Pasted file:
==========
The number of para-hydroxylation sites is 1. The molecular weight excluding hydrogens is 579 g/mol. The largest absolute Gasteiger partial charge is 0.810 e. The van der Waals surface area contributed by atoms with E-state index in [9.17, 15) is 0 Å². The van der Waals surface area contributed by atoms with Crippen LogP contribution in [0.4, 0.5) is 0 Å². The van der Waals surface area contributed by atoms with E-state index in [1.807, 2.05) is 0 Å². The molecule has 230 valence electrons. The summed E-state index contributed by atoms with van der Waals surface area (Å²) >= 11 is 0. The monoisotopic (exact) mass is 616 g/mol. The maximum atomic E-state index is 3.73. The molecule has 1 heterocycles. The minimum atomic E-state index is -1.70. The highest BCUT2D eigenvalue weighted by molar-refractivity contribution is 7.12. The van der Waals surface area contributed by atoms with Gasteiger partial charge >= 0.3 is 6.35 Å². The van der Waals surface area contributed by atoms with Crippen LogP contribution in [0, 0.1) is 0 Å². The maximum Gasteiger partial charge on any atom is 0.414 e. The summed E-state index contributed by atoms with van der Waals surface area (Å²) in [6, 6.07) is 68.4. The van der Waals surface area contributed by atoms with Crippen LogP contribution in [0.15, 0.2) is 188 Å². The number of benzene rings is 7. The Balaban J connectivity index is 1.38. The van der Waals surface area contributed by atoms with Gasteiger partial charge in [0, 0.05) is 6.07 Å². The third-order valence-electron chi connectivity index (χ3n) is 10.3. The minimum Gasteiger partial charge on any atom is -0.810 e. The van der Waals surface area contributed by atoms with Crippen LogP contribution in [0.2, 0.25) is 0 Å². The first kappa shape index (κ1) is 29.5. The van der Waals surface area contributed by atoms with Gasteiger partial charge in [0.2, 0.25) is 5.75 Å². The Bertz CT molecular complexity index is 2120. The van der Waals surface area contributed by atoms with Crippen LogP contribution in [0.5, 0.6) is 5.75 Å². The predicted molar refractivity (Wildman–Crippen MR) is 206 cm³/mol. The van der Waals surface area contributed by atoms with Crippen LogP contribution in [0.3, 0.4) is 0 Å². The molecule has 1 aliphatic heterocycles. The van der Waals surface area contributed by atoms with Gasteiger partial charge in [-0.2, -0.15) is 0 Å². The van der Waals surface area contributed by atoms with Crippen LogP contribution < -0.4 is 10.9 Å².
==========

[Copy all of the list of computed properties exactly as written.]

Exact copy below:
The number of para-hydroxylation sites is 1. The molecular weight excluding hydrogens is 579 g/mol. The largest absolute Gasteiger partial charge is 0.810 e. The van der Waals surface area contributed by atoms with E-state index in [9.17, 15) is 0 Å². The van der Waals surface area contributed by atoms with Crippen LogP contribution in [0.4, 0.5) is 0 Å². The van der Waals surface area contributed by atoms with E-state index in [1.807, 2.05) is 0 Å². The molecule has 230 valence electrons. The summed E-state index contributed by atoms with van der Waals surface area (Å²) >= 11 is 0. The monoisotopic (exact) mass is 616 g/mol. The maximum atomic E-state index is 3.73. The molecule has 1 heterocycles. The minimum atomic E-state index is -1.70. The highest BCUT2D eigenvalue weighted by molar-refractivity contribution is 7.12. The van der Waals surface area contributed by atoms with Gasteiger partial charge >= 0.3 is 6.35 Å². The van der Waals surface area contributed by atoms with Crippen LogP contribution in [0, 0.1) is 0 Å². The maximum Gasteiger partial charge on any atom is 0.414 e. The summed E-state index contributed by atoms with van der Waals surface area (Å²) in [6, 6.07) is 68.4. The van der Waals surface area contributed by atoms with Crippen LogP contribution in [0.15, 0.2) is 188 Å². The number of benzene rings is 7. The Balaban J connectivity index is 1.38. The van der Waals surface area contributed by atoms with Gasteiger partial charge in [0, 0.05) is 6.07 Å². The third-order valence-electron chi connectivity index (χ3n) is 10.3. The minimum Gasteiger partial charge on any atom is -0.810 e. The van der Waals surface area contributed by atoms with Crippen LogP contribution in [0.2, 0.25) is 0 Å². The first kappa shape index (κ1) is 29.5. The van der Waals surface area contributed by atoms with Gasteiger partial charge in [0.2, 0.25) is 5.75 Å². The Bertz CT molecular complexity index is 2120. The van der Waals surface area contributed by atoms with Crippen LogP contribution in [0.5, 0.6) is 5.75 Å². The predicted molar refractivity (Wildman–Crippen MR) is 206 cm³/mol. The van der Waals surface area contributed by atoms with Crippen LogP contribution in [0.3, 0.4) is 0 Å². The molecule has 1 aliphatic heterocycles. The van der Waals surface area contributed by atoms with Gasteiger partial charge in [-0.2, -0.15) is 0 Å². The van der Waals surface area contributed by atoms with Crippen LogP contribution < -0.4 is 10.9 Å².